Earthly Bodies, Magical Selves: Contemporary Pagans and the Search for Community / Edition 1

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Overview


Recent decades have seen a revival of paganism, and every summer people gather across the United States to celebrate this increasingly popular religion. Sarah Pike's engrossing ethnography is the outcome of five years attending neo-pagan festivals, interviewing participants, and sometimes taking part in their ceremonies. Earthly Bodies, Magical Selves incorporates her personal experience and insightful scholarly work concerning ritual, sacred space, self-identity, and narrative. The result is a compelling portrait of this frequently misunderstood religious movement.

Neo-paganism began emerging as a new religious movement in the late 1960s. In addition to bringing together followers for self-exploration and participation in group rituals, festivals might offer workshops on subjects such as astrology, tarot, mythology, herbal lore, and African drumming. But while they provide a sense of community for followers, Neo-Pagan festivals often provoke criticism from a variety of sources—among them conservative Christians, Native Americans, New Age spokespersons, and media representatives covering stories of rumored "Satanism" or "witchcraft."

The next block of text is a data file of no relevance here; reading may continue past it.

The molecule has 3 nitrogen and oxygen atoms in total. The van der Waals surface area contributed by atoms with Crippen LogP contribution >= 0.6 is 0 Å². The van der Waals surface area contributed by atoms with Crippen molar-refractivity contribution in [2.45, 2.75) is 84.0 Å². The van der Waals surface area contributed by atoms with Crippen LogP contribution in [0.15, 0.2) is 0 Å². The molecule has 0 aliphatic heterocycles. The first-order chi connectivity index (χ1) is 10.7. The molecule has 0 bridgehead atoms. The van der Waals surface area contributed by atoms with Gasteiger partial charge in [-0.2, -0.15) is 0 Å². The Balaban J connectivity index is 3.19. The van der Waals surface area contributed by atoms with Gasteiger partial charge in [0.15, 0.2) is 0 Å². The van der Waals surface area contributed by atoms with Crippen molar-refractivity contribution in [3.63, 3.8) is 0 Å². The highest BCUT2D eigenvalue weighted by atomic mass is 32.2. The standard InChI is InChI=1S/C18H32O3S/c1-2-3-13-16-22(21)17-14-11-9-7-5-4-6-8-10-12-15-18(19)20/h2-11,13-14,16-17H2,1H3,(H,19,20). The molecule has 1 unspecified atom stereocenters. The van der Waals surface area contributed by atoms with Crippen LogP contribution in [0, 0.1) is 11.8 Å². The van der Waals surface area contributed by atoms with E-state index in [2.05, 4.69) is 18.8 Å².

Earthly Bodies, Magical Selves explores larger issues in the United States regarding the postmodern self, utopian communities, cultural improvisation, and contemporary spirituality. Pike's accessible writing style and her nonsensationalistic approach do much to demystify neo-paganism and its followers.

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Product Details

  • ISBN-13: 9780520220867
  • Publisher: University of California Press
  • Publication date: 1/24/2001
  • Edition description: New Edition
  • Edition number: 1
  • Pages: 314
  • Product dimensions: 6.00 (w) x 9.00 (h) x 0.75 (d)

Meet the Author


Sarah M. Pike is Assistant Professor in the Department of Religious Studies at California State University, Chico.
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Read an Excerpt

Chapter One

Driving into Faerie

Place Myths and Neopagan Festivals